Saturday, October 22, 2016

Warrant Based Upon Probable Cause Is Required to Issue GPS Tracking Device

State v. Liebl, Minn.Ct.App., 10/17/2016.  The DNR had a bad week, from both the court of appeals and the supreme court.  Here, the DNR invoked a statute, Minn.Stat. 626A,37, which said that a judge could issue an order authorizing the DNR to covertly install a GPS tracking device on a showing of "reason to believe" that the data obtained from the GPS device would be relevant to an ongoing criminal investigation.  The DNR suspected that Mr. Liebl was hunting deer in violation of various gaming statutes.  Eventually, the state obtained a search warrant for Mr. Liebl's home and truck, where evidence of such unlawful gaming was found.  The search warrant application relied, at least in part, on the data obtained from the GPS tracking device.

Back in 2012, SCOTUS said that installation of a GPS tracking device was a "search" within the meaning of the Fourth Amendment.  United States v. Jones, ___ U.S. ___, 132 S.Ct. 949 (2012).  It necessarily follows that the court could authorize the DNR to install the GPS only upon a warrant application supported by probable cause, or if there were some exception to the warrant requirement.The DNR did not even suggest to the district court that there was probable cause, relying instead on the statutory standard of "reason to believe," so the authorization was invalid.

The state's fallback position was to argue for an extension of Minnesota's limited adoption of the good faith exception to the warrant requirement.  The court of appeals rejects this attempt, pointing out that Jones had been good law for quite some time; the state could point to no cases that applied a good faith exception  to preserve the admissibility of evidence that had been obtained through a post-Jones, warrantless GPS tracking device:
In sum, Officer Picht lacked an objectively reasonable basis for his belief that warrantless GPS tracking of Liebl’s truck was constitutionally permissible after Jones. We believe that the exclusionary rule’s deterrence rationale was served here, because law enforcement has a duty to stay abreast of changes in the law.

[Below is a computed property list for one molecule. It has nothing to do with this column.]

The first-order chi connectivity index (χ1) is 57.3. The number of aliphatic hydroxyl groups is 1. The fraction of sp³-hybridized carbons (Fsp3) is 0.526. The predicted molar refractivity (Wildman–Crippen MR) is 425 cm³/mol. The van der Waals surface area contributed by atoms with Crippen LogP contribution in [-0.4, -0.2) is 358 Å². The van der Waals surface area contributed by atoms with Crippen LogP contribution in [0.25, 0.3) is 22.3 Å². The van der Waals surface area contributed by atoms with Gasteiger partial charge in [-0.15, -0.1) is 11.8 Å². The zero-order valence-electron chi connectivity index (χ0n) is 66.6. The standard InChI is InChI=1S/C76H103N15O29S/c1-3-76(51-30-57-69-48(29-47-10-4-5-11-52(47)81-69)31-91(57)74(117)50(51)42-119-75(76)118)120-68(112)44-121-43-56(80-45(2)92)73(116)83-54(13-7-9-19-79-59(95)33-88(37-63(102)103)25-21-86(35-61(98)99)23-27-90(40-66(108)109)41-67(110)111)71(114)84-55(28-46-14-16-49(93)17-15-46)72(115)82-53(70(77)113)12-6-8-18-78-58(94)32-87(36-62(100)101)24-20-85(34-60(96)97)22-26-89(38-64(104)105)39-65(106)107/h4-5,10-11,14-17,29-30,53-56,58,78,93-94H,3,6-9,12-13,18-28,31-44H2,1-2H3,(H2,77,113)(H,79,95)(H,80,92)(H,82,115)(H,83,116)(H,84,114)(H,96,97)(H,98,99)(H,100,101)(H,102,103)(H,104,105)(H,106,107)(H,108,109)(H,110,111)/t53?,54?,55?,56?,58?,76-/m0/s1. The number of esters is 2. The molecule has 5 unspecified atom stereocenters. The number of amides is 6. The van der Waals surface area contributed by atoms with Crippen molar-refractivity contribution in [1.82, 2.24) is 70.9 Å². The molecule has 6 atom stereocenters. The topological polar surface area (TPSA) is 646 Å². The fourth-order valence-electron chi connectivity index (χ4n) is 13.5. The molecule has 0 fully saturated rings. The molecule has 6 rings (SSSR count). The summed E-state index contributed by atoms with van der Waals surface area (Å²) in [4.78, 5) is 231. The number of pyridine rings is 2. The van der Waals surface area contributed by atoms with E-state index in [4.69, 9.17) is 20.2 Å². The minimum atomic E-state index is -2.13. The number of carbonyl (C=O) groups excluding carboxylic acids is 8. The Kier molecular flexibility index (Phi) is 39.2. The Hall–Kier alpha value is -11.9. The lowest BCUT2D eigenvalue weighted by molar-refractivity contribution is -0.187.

Sunday, October 16, 2016

Refusal Statute As Applied to Warrantless Urine Test is Unconstitutional

State v. Thompson, Minn.S.Ct., 10/12/2016.  Chief Justice Gildea takes something of a victory lap to celebrate the SCOTUS adoption of the Minnesota Court's pronouncement that a breath test is nothing more than search incident to a lawful arrest.  State v. Bernard, 859 N.W.2d 762 (2015), aff’d sub nom. Birchfield v. North Dakota, ___ U.S. ___, 136 S. Ct. 2160 (2016).  Somewhat, because the court unanimously throws in the towel to declare Minnesota's refusal statute unconstitutional as applied when what's refused is either a blood or urine test.  This opinion is the urine test refusal.

The state wanted the court to expand its recent limited adoption of the good faith exception to the warrant requirement.  However, the Chief points out that nothing had really been suppressed; after all the cops didn't collect any evidence sought to be introduced at trial.

Refusal Statute As Applied to Warrantless Blood Test is Unconsitutional

State v. TrahanMinn.S.Ct., 10/12/2016.  Chief Justice Gildea takes something of a victory lap to celebrate the SCOTUS adoption of the Minnesota Court's pronouncement that a breath test is nothing more than search incident to a lawful arrest.  State v. Bernard, 859 N.W.2d 762 (2015), aff’d sub nom. Birchfield v. North Dakota, ___ U.S. ___, 136 S. Ct. 2160 (2016).  Somewhat, because the court unanimously throws in the towel to declare Minnesota's refusal statute unconstitutional as applied when what's refused is either a blood or urine test.  This opinion is the blood test refusal.

The state wanted the court to expand its recent limited adoption of the good faith exception to the warrant requirement.  However, the Chief points out that nothing had really been suppressed; after all the cops didn't collect any evidence sought to be introduced at trial.

Thursday, September 29, 2016

No Abuse of Discretion To Deny Post Conviction Petition Without Evidentiary Hearing

Morrow v. State, Minn.S.Ct., 9/21/2016.  Mr. Morrow filed this post conviction action, on time, challenging the representation that he received from his appellate counsel.  He said that appellate counsel had rendered ineffective assistance of counsel by failing to raise these five issues:
(1) the sufficiency of the evidence; (2) prosecutorial misconduct; (3) ineffective assistance of trial counsel; (4) instructional error on the driveby-shooting counts; and (5) the possible violation of a statute prohibiting multiple overlapping convictions, Minn. Stat. § 609.04 (2014).
The post conviction court denied the petition in its entirety without holding an evidentiary hearing.

To get a hearing, Mr. Morrow had to allege facts which if proved would satisfy the two requirements of Strickland v. Washington, 466 U.S. 668 (1984): counsel's performance fell below an objective standard of reasonableness, and absence appellate counsel's shoddy performance the outcome of his direct appeal would have been different.  Justice Stras jumps straight to this second requirement to affirm the summary dismissal of the petition.